None of this is true.  We can win.  It's not easy, but we can win.  Republicans will vote for progressive ideas.

2) Strength is politically attractive. 

Internet freedom was a bipartisan issue.  Or rather, both parties were going to vote it down, and did, in the House Telecom Subcommittee vote prior to the formation of the public Save the Internet coalition.  Then the public outcry began.  Soon it became a partisan issue as Democrats came around to our side, and then it became a bipartisan issue again as Republicans also came around to our side.  

Of course, when we started whipping Democrats, we heard people fret about how we 'shouldn't make this a partisan issue'.  It wasn't a partisan issue, it was a progressive issue (and a conservative issue), but the dynamics of the fight at that point put Democrats on one side and Republicans on the other.  Rather than energizing Republicans, the fear of self-loathing liberals everywhere, the public outcry and the whipping of Democrats made the Republicans scared that they were conceding a good electoral issue.  Republican politicians are after all politicians, and they don't like voters being mad at them.  

So the strength moved both parties, because strength is attractive to politicians of any stripe.

3) Ideas matter.

Behind the internet freedom idea is a very powerful vision of a connected society.  That vision is the source of political strength, not tactical gambits and access to money.  You can have all the money in the world, you can have all the savvy in the world, but without vision and ideas, you will ultimately lose because strength comes from being able to organize a group around a shared set of values.  That's why the telecom companies spent something on the order of $10-50 million on this fight, and we spent maybe $10,000, and the fight was about even.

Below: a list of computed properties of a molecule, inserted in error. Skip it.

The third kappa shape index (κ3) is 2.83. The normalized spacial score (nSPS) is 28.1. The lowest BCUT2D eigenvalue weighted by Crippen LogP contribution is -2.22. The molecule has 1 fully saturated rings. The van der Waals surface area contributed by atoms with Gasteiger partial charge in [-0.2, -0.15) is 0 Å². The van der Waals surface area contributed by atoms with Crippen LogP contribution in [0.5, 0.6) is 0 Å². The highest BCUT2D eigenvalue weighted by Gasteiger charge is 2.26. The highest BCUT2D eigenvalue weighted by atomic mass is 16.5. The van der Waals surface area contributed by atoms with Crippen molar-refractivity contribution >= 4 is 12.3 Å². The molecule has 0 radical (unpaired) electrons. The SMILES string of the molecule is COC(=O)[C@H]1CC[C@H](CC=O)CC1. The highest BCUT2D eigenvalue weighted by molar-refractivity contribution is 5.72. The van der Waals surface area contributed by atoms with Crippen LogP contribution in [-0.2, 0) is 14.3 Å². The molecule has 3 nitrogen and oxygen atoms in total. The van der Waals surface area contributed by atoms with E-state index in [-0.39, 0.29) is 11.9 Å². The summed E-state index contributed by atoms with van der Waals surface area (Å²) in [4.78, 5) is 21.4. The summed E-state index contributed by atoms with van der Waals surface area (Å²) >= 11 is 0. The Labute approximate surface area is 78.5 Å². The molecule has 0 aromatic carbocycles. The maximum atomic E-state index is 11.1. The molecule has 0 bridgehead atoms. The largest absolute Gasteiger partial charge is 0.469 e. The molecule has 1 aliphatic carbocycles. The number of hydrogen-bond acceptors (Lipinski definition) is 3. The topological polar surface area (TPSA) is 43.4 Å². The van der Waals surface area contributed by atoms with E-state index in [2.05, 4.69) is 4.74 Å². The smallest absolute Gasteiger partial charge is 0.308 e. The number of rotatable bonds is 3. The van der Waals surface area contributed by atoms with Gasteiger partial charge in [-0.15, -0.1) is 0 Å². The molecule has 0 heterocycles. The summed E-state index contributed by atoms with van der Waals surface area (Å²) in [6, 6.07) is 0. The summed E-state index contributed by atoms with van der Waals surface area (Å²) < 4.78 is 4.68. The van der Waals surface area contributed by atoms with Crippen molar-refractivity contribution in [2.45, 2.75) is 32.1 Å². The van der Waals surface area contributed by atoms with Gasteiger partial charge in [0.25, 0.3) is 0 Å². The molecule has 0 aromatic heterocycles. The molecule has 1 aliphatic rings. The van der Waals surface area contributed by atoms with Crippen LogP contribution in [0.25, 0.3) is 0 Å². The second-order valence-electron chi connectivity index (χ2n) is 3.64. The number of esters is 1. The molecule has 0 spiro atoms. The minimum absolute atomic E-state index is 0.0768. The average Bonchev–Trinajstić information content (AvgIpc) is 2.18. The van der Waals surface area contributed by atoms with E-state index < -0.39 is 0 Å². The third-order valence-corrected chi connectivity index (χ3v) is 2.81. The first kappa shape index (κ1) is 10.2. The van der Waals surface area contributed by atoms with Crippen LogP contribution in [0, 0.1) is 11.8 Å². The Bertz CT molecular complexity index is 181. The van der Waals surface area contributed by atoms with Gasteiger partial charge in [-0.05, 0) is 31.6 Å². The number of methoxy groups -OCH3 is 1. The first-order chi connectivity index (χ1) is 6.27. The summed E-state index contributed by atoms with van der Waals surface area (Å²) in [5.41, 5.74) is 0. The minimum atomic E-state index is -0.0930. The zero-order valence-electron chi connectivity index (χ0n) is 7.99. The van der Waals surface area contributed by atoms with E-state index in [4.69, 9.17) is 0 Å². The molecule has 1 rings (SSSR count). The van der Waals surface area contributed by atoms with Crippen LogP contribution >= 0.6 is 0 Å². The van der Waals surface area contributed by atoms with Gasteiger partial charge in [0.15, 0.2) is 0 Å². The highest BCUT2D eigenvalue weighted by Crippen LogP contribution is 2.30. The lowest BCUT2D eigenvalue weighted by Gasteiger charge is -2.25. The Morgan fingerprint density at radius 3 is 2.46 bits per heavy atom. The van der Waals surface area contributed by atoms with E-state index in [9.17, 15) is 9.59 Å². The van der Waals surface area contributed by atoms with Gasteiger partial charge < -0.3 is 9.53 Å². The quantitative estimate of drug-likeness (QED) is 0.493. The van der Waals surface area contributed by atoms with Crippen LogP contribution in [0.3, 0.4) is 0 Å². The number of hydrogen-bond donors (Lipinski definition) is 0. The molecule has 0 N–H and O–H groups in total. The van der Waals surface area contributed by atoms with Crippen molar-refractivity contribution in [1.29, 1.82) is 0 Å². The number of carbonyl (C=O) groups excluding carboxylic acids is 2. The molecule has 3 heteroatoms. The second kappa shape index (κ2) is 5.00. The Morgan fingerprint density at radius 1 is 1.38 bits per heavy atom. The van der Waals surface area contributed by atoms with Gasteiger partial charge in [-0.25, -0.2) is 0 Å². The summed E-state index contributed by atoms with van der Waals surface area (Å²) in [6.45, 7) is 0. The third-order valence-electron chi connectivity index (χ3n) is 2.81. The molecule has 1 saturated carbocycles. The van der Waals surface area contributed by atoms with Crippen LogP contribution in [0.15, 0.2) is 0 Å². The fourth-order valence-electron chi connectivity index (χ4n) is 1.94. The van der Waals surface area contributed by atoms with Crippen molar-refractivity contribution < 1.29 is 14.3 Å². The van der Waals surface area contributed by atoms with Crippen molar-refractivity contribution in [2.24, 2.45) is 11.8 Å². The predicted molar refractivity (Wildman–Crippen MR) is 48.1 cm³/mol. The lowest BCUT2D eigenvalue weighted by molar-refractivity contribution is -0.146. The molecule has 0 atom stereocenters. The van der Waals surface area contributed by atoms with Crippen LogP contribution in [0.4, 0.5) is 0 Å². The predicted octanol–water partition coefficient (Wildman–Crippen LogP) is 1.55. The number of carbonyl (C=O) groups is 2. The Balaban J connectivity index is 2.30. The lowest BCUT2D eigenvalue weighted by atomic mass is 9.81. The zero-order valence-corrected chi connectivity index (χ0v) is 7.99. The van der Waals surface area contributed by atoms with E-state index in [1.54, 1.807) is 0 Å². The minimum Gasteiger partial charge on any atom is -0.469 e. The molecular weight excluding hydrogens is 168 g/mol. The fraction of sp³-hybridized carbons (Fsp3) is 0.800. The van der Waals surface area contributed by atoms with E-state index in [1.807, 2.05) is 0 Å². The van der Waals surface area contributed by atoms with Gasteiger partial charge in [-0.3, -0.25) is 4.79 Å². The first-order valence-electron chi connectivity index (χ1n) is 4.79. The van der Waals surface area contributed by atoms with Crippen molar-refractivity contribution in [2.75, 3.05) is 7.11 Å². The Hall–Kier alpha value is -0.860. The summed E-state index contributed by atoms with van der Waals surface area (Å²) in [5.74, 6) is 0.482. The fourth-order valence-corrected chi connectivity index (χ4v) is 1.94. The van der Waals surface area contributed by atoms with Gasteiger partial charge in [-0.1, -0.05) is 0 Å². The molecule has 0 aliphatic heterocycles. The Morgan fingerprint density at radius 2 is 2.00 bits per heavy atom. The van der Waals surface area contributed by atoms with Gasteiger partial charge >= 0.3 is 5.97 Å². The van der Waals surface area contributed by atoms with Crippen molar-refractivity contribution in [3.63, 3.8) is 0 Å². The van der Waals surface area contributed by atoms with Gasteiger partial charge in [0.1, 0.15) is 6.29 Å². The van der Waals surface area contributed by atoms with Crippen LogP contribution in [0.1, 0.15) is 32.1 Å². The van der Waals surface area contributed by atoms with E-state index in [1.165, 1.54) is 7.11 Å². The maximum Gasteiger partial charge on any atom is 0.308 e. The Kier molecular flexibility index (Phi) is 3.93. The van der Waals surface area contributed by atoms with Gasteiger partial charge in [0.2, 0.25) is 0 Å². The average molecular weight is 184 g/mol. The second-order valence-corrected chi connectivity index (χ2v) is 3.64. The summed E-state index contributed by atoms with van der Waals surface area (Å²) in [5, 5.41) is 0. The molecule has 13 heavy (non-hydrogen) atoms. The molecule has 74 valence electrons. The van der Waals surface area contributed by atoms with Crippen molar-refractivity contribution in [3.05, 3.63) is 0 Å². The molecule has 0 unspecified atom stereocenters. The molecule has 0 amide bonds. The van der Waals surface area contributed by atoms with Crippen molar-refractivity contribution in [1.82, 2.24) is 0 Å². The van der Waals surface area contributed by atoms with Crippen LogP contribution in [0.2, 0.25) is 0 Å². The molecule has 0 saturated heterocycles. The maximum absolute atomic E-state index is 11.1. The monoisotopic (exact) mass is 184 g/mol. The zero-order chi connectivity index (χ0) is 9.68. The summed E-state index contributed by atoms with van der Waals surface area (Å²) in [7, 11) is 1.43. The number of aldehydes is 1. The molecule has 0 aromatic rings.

Where to Go Next

We may lose this battle yet.  It's winnable, which it wasn't before.  I think in the long-term, we're going to see a vision of a progressive communications and energy system implemented.  I would encourage all of us, however, to stop thinking about our politics in terms of horse race analysis and targeting, and begin to think in terms of big ideas and a vision for what we want America to look like.  

Internet freedom is a big issue, and we'll keep on it.  So is global warming.  So is creating a global open society.  These are the challenges of our time.  

We can and should build our politics around addressing them.

Tags: net neutrality (all tags)

Comments

17 Comments

Re: Victories are possible

Matt